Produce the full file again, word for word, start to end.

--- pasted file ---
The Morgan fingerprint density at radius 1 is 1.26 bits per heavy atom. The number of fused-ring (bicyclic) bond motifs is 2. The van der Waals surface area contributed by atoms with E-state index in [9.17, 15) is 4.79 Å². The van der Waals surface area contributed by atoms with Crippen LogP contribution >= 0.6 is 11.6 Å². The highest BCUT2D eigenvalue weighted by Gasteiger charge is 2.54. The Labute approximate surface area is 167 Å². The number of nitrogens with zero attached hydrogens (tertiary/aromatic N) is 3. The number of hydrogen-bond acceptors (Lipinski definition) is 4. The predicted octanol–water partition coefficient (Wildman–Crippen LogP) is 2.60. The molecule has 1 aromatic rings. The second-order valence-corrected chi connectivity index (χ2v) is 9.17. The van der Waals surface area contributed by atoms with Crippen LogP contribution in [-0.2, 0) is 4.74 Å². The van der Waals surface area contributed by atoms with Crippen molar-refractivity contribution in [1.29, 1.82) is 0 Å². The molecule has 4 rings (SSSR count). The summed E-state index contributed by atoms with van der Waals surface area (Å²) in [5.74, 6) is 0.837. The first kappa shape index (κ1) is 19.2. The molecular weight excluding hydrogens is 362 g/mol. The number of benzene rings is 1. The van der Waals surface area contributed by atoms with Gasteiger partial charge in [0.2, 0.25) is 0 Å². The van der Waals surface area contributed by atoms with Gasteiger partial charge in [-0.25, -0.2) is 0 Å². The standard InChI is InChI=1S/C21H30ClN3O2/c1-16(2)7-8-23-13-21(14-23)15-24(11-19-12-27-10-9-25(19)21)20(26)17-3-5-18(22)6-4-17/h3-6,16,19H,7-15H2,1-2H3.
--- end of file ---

The Morgan fingerprint density at radius 1 is 1.26 bits per heavy atom. The number of fused-ring (bicyclic) bond motifs is 2. The van der Waals surface area contributed by atoms with E-state index in [9.17, 15) is 4.79 Å². The van der Waals surface area contributed by atoms with Crippen LogP contribution >= 0.6 is 11.6 Å². The highest BCUT2D eigenvalue weighted by Gasteiger charge is 2.54. The Labute approximate surface area is 167 Å². The number of nitrogens with zero attached hydrogens (tertiary/aromatic N) is 3. The number of hydrogen-bond acceptors (Lipinski definition) is 4. The predicted octanol–water partition coefficient (Wildman–Crippen LogP) is 2.60. The molecule has 1 aromatic rings. The second-order valence-corrected chi connectivity index (χ2v) is 9.17. The van der Waals surface area contributed by atoms with Crippen LogP contribution in [-0.2, 0) is 4.74 Å². The van der Waals surface area contributed by atoms with Crippen molar-refractivity contribution in [1.29, 1.82) is 0 Å². The molecule has 4 rings (SSSR count). The summed E-state index contributed by atoms with van der Waals surface area (Å²) in [5.74, 6) is 0.837. The first kappa shape index (κ1) is 19.2. The molecular weight excluding hydrogens is 362 g/mol. The number of benzene rings is 1. The van der Waals surface area contributed by atoms with Gasteiger partial charge in [0.2, 0.25) is 0 Å². The van der Waals surface area contributed by atoms with Gasteiger partial charge in [-0.25, -0.2) is 0 Å². The standard InChI is InChI=1S/C21H30ClN3O2/c1-16(2)7-8-23-13-21(14-23)15-24(11-19-12-27-10-9-25(19)21)20(26)17-3-5-18(22)6-4-17/h3-6,16,19H,7-15H2,1-2H3.